Can We Afford a Housing Boom?

The US housing market is healthy, but some market participants worry it may be starting to heat up too much. We think that’s a mistake—and an opportunity. That’s because mortgages today have little in common with the risky loans made before the housing crisis.

The confusion, in our view, stems from how people assess the credit quality of today’s loans. Before investors and analysts buy a residential mortgage-backed security (RMBS)—or assign a credit rating to one—they naturally want to know something about the quality of the underlying mortgage loans and the potential for defaults. The easiest way to do that is by reviewing average credit statistics.

For instance, there are FICO scores, which assess the overall credit strength of borrowers. Loan-to-value (LTV) ratios compare the size of the loan to the value of the property. And debt-to-income ratios indicate how much of a borrower’s monthly income goes to debt payments.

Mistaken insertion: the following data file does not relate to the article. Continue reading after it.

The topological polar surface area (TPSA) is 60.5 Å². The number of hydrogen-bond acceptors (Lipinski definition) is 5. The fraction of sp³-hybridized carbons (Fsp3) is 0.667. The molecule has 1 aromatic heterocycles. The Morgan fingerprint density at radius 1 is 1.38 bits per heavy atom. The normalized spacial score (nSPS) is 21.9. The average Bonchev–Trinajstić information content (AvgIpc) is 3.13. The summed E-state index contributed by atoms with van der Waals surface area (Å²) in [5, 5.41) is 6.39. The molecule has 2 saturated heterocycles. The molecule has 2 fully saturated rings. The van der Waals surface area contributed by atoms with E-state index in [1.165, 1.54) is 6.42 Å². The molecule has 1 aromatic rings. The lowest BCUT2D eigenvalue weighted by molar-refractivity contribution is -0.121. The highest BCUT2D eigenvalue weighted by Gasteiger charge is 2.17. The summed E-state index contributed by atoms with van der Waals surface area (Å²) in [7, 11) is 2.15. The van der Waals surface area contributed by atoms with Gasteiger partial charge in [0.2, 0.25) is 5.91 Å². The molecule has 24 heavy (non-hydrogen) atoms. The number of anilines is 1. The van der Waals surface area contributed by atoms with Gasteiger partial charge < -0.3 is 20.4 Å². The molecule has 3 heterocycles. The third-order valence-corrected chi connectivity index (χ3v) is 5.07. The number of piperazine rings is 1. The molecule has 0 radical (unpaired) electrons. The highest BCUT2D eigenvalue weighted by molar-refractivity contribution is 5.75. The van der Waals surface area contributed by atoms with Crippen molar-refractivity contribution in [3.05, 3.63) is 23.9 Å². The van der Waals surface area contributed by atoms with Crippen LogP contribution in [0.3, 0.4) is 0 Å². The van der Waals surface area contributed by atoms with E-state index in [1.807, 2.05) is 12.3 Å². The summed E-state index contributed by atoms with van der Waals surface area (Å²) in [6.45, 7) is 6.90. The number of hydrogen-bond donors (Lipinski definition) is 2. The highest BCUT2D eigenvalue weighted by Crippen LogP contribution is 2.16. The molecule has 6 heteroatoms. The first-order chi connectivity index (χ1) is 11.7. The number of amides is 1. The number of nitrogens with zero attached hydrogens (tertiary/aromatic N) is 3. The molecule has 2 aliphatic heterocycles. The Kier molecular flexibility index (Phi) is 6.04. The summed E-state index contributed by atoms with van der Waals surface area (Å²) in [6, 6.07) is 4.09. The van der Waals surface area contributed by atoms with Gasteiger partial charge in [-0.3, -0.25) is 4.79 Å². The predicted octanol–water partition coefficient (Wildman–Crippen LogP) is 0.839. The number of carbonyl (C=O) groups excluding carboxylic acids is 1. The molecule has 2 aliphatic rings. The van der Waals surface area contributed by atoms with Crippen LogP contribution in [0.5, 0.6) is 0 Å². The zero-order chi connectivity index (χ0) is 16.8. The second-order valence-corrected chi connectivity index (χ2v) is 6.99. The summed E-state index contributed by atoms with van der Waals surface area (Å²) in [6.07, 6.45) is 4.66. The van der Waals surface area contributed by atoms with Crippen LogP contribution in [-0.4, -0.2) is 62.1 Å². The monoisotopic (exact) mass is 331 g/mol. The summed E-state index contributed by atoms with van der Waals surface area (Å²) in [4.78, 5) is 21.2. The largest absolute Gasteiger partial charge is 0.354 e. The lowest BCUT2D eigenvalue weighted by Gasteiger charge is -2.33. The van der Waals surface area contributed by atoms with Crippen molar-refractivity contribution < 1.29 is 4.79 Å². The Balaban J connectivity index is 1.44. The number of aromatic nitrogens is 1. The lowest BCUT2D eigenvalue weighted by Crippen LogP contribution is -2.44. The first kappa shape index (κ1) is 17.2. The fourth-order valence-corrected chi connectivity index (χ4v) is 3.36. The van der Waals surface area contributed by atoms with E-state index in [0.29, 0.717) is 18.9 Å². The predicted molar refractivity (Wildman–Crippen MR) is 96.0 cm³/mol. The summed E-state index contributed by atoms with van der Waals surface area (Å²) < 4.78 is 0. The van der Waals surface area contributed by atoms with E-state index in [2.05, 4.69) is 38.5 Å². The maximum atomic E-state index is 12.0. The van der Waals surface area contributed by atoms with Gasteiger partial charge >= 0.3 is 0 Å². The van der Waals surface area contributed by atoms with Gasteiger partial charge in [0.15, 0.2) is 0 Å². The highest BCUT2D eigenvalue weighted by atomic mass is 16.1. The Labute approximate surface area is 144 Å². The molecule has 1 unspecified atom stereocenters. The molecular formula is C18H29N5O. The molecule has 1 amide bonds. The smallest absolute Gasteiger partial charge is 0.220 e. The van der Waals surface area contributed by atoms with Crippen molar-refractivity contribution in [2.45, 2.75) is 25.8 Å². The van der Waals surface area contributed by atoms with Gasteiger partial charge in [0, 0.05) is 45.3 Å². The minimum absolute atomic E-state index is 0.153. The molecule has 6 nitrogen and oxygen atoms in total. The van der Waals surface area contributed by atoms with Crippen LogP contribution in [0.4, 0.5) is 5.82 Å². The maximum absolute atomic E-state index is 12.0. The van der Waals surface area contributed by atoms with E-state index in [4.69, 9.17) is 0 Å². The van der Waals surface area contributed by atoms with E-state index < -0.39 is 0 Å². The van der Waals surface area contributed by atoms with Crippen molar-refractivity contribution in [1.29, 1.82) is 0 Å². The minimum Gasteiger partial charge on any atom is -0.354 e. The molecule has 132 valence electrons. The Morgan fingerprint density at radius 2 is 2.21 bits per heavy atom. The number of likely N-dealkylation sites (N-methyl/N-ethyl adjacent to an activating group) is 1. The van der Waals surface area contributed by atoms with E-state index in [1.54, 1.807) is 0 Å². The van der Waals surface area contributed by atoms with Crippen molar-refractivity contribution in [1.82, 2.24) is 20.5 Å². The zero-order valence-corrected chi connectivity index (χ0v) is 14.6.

Here’s the problem with focusing on the top-level averages: they can be misleading. These credit statistics (and a few others) can tell you a lot about the probability of default for an individual mortgage loan. But when those same statistics are averaged across thousands of loans in an RMBS, they become less meaningful.

The really meaningful aspect of loan analysis is how the different credit metrics relate and interact to define the riskiness of individual loans. For instance, do borrowers with low FICO scores also have high LTV ratios, meaning weak credit and high debt? Or do they have strong credit and more debt? And how are the different risk levels distributed throughout the RMBS?


The practice of having multiple high-risk red flags in an individual loan is known as risk layering. Some risk layering is inevitable; borrowers rarely have perfect credit. But even a small increase in the number of negative credit metrics in a loan pool can substantially increase default probability.

In other words, risk layering—not average credit metrics—drives RMBS performance. The more risk layering there is, the higher the chances of default and the greater the potential loss.